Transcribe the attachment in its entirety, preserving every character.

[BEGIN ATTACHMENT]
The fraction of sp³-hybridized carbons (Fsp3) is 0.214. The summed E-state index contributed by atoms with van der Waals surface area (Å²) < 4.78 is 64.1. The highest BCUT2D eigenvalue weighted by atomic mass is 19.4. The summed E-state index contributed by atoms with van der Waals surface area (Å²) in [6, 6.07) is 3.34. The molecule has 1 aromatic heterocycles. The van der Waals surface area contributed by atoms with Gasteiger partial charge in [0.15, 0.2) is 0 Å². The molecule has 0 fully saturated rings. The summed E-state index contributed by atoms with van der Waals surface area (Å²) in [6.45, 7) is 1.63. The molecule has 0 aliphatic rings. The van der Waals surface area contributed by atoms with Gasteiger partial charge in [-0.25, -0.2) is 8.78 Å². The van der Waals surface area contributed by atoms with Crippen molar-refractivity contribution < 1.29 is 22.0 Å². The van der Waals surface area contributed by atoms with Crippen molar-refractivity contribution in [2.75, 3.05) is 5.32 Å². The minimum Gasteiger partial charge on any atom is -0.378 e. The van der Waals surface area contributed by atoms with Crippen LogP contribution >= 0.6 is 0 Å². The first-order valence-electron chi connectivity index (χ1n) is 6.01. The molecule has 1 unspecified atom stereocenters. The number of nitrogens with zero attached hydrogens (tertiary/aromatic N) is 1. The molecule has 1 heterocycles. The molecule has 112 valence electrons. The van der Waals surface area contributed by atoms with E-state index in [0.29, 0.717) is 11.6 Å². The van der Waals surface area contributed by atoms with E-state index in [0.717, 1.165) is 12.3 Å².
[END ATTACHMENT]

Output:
The fraction of sp³-hybridized carbons (Fsp3) is 0.214. The summed E-state index contributed by atoms with van der Waals surface area (Å²) < 4.78 is 64.1. The highest BCUT2D eigenvalue weighted by atomic mass is 19.4. The summed E-state index contributed by atoms with van der Waals surface area (Å²) in [6, 6.07) is 3.34. The molecule has 1 aromatic heterocycles. The van der Waals surface area contributed by atoms with Gasteiger partial charge in [0.15, 0.2) is 0 Å². The molecule has 0 fully saturated rings. The summed E-state index contributed by atoms with van der Waals surface area (Å²) in [6.45, 7) is 1.63. The molecule has 0 aliphatic rings. The van der Waals surface area contributed by atoms with Gasteiger partial charge in [-0.25, -0.2) is 8.78 Å². The van der Waals surface area contributed by atoms with Crippen molar-refractivity contribution < 1.29 is 22.0 Å². The van der Waals surface area contributed by atoms with Crippen molar-refractivity contribution in [2.75, 3.05) is 5.32 Å². The minimum Gasteiger partial charge on any atom is -0.378 e. The van der Waals surface area contributed by atoms with Crippen LogP contribution >= 0.6 is 0 Å². The first-order valence-electron chi connectivity index (χ1n) is 6.01. The molecule has 1 unspecified atom stereocenters. The number of nitrogens with zero attached hydrogens (tertiary/aromatic N) is 1. The molecule has 1 heterocycles. The molecule has 112 valence electrons. The van der Waals surface area contributed by atoms with E-state index in [0.29, 0.717) is 11.6 Å². The van der Waals surface area contributed by atoms with E-state index in [0.717, 1.165) is 12.3 Å².